This past Wednesday, Zachary Kaplan curated a look at popular reactions to 9/11 at the fundamental Golden Age space in West Loop in a five-day exhibition run that ended on Sunday. Golden Age is mainly an artist-book store with unique and small edition prints from local artists. I arrived early to a small room and the curator and I began to chat about the significance of such a, well, significant event. I already felt at ease in this intimate setting. Along with the gallerist, we recalled where we were on that day, our immediate reactions and the like. There was a certain malaise to the retelling. The event, as Kaplan put it, was a cinematic event for most of us who were not at ground zero and even for some who were, one observer saying it was “right out of a Jerry Bruckheimer film.”
“Popular Reactions to 9/11” also focused on the cinematic reaction to 9/11. Beginning with clips from conspiracy films made surrounding the now mythic date, such as Loose Change and 911 Taboo, Kaplan led a charge into a project of understanding. Faced with the almost unimaginable, those who needed to began a project of cohesion amongst data. After all, what is a conspiracy theory but an exceedingly elaborate attempt at understanding? And perhaps it is the elaborate nature of the attempt that makes it so impossible for most to adhere to its narrative and find anything other than humor in it. Yet, as Kaplan aptly showed, these little blips of cultural (mis)understanding warrant investigation (and perhaps a laugh or two as well). The simple fact is films such as Zeitgeist (YouTube watch count 3.7 million) and Loose Change (YouTube watch count 3.8 million) have had an undeniable impact on the popular mentality surrounding 9/11. But what about that day didn’t provide some sort of impact?
Some may recognize the photo above, which was used as the branding image for this show (seen also at top), from a debate sparked by a Frank Rich article in the New York Times back in 2006. It was followed by the now infamous article “I took that 9/11 Photo” published in Slate by the photographer Thomas Hoepker. Both of these articles are interesting in their own right. Rich’s is a defense of Americans’ tendencies to “move on quickly” (an absurd rationalization of something which he doesn’t understand) and Hoepker’s is a somewhat loftier jaunt into the aesthetics of the ambiguous, ending his article with:
I think the image has touched many people exactly because it remains fuzzy and ambiguous in all its sun-drenched sharpness. On that day five years ago, sheer horror came to New York, bright and colorful like a Hitchcock movie. And the only cloud in that blue sky was the sinister first smoke signal of a new era.
What I find most interesting in this little epitaph for his photo is probably what drew Kaplan to it, the cinematic analogy, “bright and colorful like a Hitchcock movie.”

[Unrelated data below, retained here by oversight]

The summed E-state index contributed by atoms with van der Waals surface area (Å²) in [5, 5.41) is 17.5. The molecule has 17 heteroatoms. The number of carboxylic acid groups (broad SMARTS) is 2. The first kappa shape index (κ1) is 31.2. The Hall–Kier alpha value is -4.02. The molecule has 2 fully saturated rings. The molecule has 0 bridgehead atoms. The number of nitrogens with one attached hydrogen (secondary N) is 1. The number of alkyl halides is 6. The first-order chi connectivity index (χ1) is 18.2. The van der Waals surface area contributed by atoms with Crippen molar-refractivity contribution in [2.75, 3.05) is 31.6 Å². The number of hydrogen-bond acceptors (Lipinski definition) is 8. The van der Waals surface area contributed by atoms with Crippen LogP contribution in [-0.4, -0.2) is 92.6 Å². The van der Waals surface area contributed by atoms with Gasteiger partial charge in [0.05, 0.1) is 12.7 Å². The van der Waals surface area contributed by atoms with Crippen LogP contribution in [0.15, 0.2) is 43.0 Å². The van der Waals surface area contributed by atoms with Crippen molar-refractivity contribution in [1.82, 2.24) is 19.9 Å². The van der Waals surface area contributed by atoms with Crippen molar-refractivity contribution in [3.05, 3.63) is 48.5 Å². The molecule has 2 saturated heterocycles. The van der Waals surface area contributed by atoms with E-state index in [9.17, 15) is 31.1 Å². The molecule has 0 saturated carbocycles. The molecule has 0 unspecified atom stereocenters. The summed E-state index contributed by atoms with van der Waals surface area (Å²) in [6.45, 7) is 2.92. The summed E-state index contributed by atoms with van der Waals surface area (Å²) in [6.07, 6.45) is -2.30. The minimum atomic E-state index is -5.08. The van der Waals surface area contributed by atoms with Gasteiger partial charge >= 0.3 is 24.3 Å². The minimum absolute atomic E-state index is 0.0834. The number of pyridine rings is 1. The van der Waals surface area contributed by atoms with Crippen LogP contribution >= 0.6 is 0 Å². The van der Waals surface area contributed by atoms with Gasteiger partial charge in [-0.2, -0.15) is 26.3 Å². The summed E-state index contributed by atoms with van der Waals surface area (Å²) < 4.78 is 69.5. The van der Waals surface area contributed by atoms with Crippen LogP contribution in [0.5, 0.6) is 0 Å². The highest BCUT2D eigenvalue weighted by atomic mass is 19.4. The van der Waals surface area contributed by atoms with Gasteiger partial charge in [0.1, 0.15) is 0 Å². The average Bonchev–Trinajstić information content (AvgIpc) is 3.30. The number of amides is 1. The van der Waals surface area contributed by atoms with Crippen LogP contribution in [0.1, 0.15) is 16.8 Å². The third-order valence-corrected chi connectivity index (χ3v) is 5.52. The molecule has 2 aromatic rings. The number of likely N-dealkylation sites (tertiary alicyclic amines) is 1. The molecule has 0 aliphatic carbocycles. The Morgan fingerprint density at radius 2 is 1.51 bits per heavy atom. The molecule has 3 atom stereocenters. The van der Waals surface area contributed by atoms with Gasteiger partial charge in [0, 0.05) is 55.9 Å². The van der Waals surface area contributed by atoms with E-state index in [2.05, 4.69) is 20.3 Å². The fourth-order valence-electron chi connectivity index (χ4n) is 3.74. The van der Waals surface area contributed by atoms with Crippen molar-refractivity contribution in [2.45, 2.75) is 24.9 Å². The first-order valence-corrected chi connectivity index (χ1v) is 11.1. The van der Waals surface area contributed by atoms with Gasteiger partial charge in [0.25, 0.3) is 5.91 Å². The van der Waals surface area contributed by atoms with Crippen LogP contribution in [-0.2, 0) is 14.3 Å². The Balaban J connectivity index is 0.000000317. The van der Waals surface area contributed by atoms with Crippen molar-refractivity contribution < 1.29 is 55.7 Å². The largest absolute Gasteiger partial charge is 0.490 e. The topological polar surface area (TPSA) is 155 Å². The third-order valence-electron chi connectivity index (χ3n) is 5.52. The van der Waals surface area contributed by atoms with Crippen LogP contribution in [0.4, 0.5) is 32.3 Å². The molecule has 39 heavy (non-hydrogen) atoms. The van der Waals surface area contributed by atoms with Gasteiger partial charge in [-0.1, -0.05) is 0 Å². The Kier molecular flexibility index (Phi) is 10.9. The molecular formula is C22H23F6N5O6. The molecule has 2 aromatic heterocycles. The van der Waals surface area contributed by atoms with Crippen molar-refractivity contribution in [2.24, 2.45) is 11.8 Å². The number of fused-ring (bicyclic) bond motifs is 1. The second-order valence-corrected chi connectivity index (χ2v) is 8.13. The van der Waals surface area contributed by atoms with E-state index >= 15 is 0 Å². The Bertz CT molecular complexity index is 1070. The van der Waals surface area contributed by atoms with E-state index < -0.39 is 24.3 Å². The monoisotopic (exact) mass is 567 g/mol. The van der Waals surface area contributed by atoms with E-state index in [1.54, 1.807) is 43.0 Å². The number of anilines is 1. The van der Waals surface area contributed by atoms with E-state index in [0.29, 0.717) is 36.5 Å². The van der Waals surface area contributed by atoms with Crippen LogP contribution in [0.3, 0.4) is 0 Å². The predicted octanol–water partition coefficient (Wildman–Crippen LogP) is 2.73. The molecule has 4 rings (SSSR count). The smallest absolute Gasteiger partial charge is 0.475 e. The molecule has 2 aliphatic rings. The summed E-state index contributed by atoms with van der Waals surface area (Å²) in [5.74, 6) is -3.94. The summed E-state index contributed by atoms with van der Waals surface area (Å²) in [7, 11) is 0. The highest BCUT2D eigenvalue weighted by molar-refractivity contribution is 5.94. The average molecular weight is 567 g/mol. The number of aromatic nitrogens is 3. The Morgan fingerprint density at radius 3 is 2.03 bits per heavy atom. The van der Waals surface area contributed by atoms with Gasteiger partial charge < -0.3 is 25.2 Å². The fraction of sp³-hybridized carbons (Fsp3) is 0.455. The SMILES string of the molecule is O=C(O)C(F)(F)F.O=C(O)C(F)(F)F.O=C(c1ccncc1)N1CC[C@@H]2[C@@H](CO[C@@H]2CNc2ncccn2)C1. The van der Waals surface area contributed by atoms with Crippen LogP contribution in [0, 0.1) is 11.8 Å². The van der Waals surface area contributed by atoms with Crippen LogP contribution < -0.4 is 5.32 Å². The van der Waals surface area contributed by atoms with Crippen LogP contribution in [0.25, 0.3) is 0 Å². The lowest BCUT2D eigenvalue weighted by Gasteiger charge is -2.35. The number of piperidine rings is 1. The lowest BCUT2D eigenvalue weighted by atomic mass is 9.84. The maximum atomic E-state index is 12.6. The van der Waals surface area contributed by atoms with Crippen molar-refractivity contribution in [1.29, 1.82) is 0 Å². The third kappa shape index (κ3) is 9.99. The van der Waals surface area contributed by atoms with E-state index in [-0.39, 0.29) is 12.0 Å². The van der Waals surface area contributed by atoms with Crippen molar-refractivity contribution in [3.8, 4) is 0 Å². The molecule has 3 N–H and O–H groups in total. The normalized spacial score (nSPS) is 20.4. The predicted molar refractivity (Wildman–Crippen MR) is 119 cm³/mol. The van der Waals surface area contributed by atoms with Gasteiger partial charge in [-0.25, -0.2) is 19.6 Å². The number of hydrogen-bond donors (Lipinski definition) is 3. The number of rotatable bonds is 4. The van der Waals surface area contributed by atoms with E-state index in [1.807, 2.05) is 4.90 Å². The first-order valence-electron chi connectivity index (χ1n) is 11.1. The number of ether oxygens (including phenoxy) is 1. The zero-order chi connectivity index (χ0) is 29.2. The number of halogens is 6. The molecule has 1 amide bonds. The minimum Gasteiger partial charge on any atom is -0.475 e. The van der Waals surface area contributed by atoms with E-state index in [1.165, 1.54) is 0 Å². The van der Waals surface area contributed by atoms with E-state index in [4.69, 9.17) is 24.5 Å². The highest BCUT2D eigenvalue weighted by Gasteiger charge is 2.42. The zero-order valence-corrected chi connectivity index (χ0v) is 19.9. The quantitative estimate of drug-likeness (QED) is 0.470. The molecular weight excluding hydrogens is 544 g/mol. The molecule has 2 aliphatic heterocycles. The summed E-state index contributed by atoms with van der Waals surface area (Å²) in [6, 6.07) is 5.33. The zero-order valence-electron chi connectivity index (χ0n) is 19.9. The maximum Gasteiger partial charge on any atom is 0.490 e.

Ambiguity is an important word to use, however, for it is the ambiguous, the formless, that contains the greatest threat for those of us who require a narrative to our lives. What event of greater ambiguity could have occurred than the disappearing of two of the largest forms that represent a cultural order, the World Trade Center Towers, by a then unknown group of people in an unknown place. Terror is in the shadows, in the ambiguous and the formless. Thus, in reaction to terror, elaborate lighting scaffolds of rationality are erected, creating intelligible shadow plays out of the ambiguous.
Charles Irvin. Film still from Membrane Lane.
Following the conspiracy theory clips, Kaplan ventured onward and screened Membrane Lane, a video work by artist Charles Irvin. Membrane Lane has all the hallmarks of a fresh-out-of-art-school aesthetic. Purposefully bad green-screen techniques, clips that are obviously only significant to the artist and have no inherent value for the piece itself, inside jokes with friends who populate the film as actors, etc. but it works. We are taken by the narrator, Irvin, through the rise of one of America’s “most secretest” organizations that is bent on vilifying child-abuse survivors. Along the way, one can’t be helped but fall into the narrative and just play along with it. It seems that the messier the narrative, the more convoluted the flow chart of influence and conspiracy, the more entranced the spectator becomes. I use spectator purposefully here, for the narrative may only act as such if the subject concerned is acting as a spectator and lacks the agency to act powerfully.
While I was talking to Zachary Kaplan prior to the show, I was reminded of Baudrillard’s controversial essay, The Spirit of Terrorism written shortly after the 9/11 attacks and originally published in Le Monde. In it, Baudrillard identifies 9/11 as a symbolic event; an event that must necessarily cause a significant, if not fatal rupture, in the established congruency of power relations as they existed within the sphere of American hegemony. Baudrillard sees 9/11 as dissolution from within, the collapsing of hegemony under its own weight. Perhaps it is the conspiracy theory that acts as a reconstruction--recentering power around the very institutions we fear have lost control in the face of terror. By providing a narrative of ordered control and direct lines of power, the true issue of confronting the shadowy unknown is obscured once again, by carefully constructed scaffolds to give form to the ambiguities of power. Perhaps the screening at Golden Age was just what was needed: a close group of people to shed a little light on an extremely ambiguous but highly influential event.